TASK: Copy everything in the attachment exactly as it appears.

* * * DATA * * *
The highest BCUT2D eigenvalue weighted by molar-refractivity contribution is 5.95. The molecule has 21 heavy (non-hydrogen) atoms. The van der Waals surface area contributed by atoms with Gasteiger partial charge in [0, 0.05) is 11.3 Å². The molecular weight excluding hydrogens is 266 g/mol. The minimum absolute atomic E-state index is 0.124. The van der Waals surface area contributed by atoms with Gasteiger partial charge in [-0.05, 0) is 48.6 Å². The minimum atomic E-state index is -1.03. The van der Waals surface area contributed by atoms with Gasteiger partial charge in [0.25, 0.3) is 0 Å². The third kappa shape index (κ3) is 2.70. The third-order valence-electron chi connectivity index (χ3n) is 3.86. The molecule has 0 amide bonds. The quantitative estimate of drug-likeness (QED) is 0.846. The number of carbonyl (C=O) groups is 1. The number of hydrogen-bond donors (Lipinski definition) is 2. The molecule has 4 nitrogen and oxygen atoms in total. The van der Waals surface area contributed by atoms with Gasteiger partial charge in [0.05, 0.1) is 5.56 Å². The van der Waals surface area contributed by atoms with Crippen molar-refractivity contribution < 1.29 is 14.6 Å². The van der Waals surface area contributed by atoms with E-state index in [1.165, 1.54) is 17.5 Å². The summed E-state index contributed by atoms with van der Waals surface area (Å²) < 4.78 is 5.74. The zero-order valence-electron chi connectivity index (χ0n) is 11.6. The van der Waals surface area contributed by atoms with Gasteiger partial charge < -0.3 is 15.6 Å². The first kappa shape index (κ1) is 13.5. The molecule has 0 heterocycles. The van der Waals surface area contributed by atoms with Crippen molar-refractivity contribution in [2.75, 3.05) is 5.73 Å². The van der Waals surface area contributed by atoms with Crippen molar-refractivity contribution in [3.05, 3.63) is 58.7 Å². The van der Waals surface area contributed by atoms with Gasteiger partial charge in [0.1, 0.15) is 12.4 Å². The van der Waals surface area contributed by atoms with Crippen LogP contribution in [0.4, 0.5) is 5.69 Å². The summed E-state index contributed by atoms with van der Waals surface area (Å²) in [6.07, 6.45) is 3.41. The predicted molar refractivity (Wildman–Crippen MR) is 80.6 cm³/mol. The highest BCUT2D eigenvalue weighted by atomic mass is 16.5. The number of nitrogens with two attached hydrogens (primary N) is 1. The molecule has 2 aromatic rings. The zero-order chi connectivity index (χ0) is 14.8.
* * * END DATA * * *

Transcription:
The highest BCUT2D eigenvalue weighted by molar-refractivity contribution is 5.95. The molecule has 21 heavy (non-hydrogen) atoms. The van der Waals surface area contributed by atoms with Gasteiger partial charge in [0, 0.05) is 11.3 Å². The molecular weight excluding hydrogens is 266 g/mol. The minimum absolute atomic E-state index is 0.124. The van der Waals surface area contributed by atoms with Gasteiger partial charge in [-0.05, 0) is 48.6 Å². The minimum atomic E-state index is -1.03. The van der Waals surface area contributed by atoms with Gasteiger partial charge in [0.25, 0.3) is 0 Å². The third kappa shape index (κ3) is 2.70. The third-order valence-electron chi connectivity index (χ3n) is 3.86. The molecule has 0 amide bonds. The quantitative estimate of drug-likeness (QED) is 0.846. The number of carbonyl (C=O) groups is 1. The number of hydrogen-bond donors (Lipinski definition) is 2. The molecule has 4 nitrogen and oxygen atoms in total. The van der Waals surface area contributed by atoms with Gasteiger partial charge in [0.05, 0.1) is 5.56 Å². The van der Waals surface area contributed by atoms with Crippen molar-refractivity contribution < 1.29 is 14.6 Å². The van der Waals surface area contributed by atoms with E-state index in [1.165, 1.54) is 17.5 Å². The summed E-state index contributed by atoms with van der Waals surface area (Å²) < 4.78 is 5.74. The zero-order valence-electron chi connectivity index (χ0n) is 11.6. The van der Waals surface area contributed by atoms with Gasteiger partial charge < -0.3 is 15.6 Å². The first kappa shape index (κ1) is 13.5. The molecule has 0 heterocycles. The van der Waals surface area contributed by atoms with Crippen molar-refractivity contribution in [2.75, 3.05) is 5.73 Å². The van der Waals surface area contributed by atoms with Crippen molar-refractivity contribution in [3.05, 3.63) is 58.7 Å². The van der Waals surface area contributed by atoms with Gasteiger partial charge in [0.1, 0.15) is 12.4 Å². The van der Waals surface area contributed by atoms with Crippen LogP contribution in [0.4, 0.5) is 5.69 Å². The summed E-state index contributed by atoms with van der Waals surface area (Å²) in [6.07, 6.45) is 3.41. The predicted molar refractivity (Wildman–Crippen MR) is 80.6 cm³/mol. The highest BCUT2D eigenvalue weighted by atomic mass is 16.5. The number of nitrogens with two attached hydrogens (primary N) is 1. The molecule has 2 aromatic rings. The zero-order chi connectivity index (χ0) is 14.8.